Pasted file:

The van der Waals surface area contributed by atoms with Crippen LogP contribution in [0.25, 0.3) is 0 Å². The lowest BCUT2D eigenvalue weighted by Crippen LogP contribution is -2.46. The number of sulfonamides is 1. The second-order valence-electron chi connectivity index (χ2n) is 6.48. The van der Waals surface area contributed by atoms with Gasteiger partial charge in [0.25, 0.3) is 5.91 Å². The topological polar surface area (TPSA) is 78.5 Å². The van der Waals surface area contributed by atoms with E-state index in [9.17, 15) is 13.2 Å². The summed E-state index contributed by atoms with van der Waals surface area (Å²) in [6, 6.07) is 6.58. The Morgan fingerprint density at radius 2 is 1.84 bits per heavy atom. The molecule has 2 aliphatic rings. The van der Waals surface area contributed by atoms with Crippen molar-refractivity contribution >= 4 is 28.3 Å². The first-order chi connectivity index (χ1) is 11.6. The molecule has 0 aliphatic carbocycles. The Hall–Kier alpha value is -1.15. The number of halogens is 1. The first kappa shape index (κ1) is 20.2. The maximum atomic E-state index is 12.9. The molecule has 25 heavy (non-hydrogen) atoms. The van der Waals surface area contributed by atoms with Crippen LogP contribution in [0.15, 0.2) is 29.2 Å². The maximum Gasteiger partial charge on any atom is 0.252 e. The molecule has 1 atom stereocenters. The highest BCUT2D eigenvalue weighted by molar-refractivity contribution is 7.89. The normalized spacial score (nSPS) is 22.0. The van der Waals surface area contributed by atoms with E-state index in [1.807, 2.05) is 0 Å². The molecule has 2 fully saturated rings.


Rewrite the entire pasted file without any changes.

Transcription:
The van der Waals surface area contributed by atoms with Crippen LogP contribution in [0.25, 0.3) is 0 Å². The lowest BCUT2D eigenvalue weighted by Crippen LogP contribution is -2.46. The number of sulfonamides is 1. The second-order valence-electron chi connectivity index (χ2n) is 6.48. The van der Waals surface area contributed by atoms with Gasteiger partial charge in [0.25, 0.3) is 5.91 Å². The topological polar surface area (TPSA) is 78.5 Å². The van der Waals surface area contributed by atoms with E-state index in [9.17, 15) is 13.2 Å². The summed E-state index contributed by atoms with van der Waals surface area (Å²) in [6, 6.07) is 6.58. The Morgan fingerprint density at radius 2 is 1.84 bits per heavy atom. The molecule has 2 aliphatic rings. The van der Waals surface area contributed by atoms with Crippen molar-refractivity contribution >= 4 is 28.3 Å². The first-order chi connectivity index (χ1) is 11.6. The molecule has 0 aliphatic carbocycles. The Hall–Kier alpha value is -1.15. The number of halogens is 1. The first kappa shape index (κ1) is 20.2. The maximum atomic E-state index is 12.9. The molecule has 25 heavy (non-hydrogen) atoms. The van der Waals surface area contributed by atoms with Crippen LogP contribution in [0.15, 0.2) is 29.2 Å². The maximum Gasteiger partial charge on any atom is 0.252 e. The molecule has 1 atom stereocenters. The highest BCUT2D eigenvalue weighted by molar-refractivity contribution is 7.89. The normalized spacial score (nSPS) is 22.0. The van der Waals surface area contributed by atoms with E-state index in [1.807, 2.05) is 0 Å². The molecule has 2 fully saturated rings.